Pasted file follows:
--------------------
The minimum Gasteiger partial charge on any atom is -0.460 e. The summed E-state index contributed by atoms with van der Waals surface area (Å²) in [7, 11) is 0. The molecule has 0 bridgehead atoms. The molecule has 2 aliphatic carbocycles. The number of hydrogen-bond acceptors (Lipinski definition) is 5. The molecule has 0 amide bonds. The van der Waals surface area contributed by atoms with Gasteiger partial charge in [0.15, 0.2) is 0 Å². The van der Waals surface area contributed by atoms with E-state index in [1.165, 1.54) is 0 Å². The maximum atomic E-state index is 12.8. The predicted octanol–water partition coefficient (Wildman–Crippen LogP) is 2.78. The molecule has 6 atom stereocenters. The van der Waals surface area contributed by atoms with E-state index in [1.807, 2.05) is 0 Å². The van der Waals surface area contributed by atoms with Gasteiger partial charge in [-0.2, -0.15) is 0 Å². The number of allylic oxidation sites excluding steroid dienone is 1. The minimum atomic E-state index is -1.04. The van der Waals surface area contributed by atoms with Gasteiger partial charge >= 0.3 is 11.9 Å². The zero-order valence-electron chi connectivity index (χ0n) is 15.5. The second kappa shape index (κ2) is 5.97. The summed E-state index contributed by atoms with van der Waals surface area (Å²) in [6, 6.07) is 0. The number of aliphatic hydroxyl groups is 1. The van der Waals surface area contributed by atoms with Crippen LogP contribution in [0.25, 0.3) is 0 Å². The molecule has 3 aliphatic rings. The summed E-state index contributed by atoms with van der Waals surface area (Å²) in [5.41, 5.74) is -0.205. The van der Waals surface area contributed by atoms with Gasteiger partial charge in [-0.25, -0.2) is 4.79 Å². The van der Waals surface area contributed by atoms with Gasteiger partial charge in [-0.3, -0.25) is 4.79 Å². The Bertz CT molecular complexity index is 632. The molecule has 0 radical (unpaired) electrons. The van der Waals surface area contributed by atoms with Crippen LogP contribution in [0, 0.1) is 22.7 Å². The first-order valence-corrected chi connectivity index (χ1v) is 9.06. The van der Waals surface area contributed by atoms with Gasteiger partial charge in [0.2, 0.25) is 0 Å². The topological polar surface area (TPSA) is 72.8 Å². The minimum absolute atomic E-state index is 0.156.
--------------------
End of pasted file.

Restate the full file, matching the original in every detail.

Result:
The minimum Gasteiger partial charge on any atom is -0.460 e. The summed E-state index contributed by atoms with van der Waals surface area (Å²) in [7, 11) is 0. The molecule has 0 bridgehead atoms. The molecule has 2 aliphatic carbocycles. The number of hydrogen-bond acceptors (Lipinski definition) is 5. The molecule has 0 amide bonds. The van der Waals surface area contributed by atoms with Gasteiger partial charge in [0.15, 0.2) is 0 Å². The van der Waals surface area contributed by atoms with E-state index in [1.165, 1.54) is 0 Å². The maximum atomic E-state index is 12.8. The predicted octanol–water partition coefficient (Wildman–Crippen LogP) is 2.78. The molecule has 6 atom stereocenters. The van der Waals surface area contributed by atoms with E-state index in [1.807, 2.05) is 0 Å². The van der Waals surface area contributed by atoms with Gasteiger partial charge in [-0.2, -0.15) is 0 Å². The number of allylic oxidation sites excluding steroid dienone is 1. The minimum atomic E-state index is -1.04. The van der Waals surface area contributed by atoms with Gasteiger partial charge >= 0.3 is 11.9 Å². The zero-order valence-electron chi connectivity index (χ0n) is 15.5. The second kappa shape index (κ2) is 5.97. The summed E-state index contributed by atoms with van der Waals surface area (Å²) in [6, 6.07) is 0. The number of aliphatic hydroxyl groups is 1. The van der Waals surface area contributed by atoms with Crippen LogP contribution in [0.25, 0.3) is 0 Å². The molecule has 3 aliphatic rings. The summed E-state index contributed by atoms with van der Waals surface area (Å²) in [5.41, 5.74) is -0.205. The van der Waals surface area contributed by atoms with Gasteiger partial charge in [-0.25, -0.2) is 4.79 Å². The van der Waals surface area contributed by atoms with Gasteiger partial charge in [-0.3, -0.25) is 4.79 Å². The Bertz CT molecular complexity index is 632. The molecule has 0 radical (unpaired) electrons. The van der Waals surface area contributed by atoms with Crippen LogP contribution in [0, 0.1) is 22.7 Å². The first-order valence-corrected chi connectivity index (χ1v) is 9.06. The van der Waals surface area contributed by atoms with Gasteiger partial charge in [0.2, 0.25) is 0 Å². The topological polar surface area (TPSA) is 72.8 Å². The minimum absolute atomic E-state index is 0.156.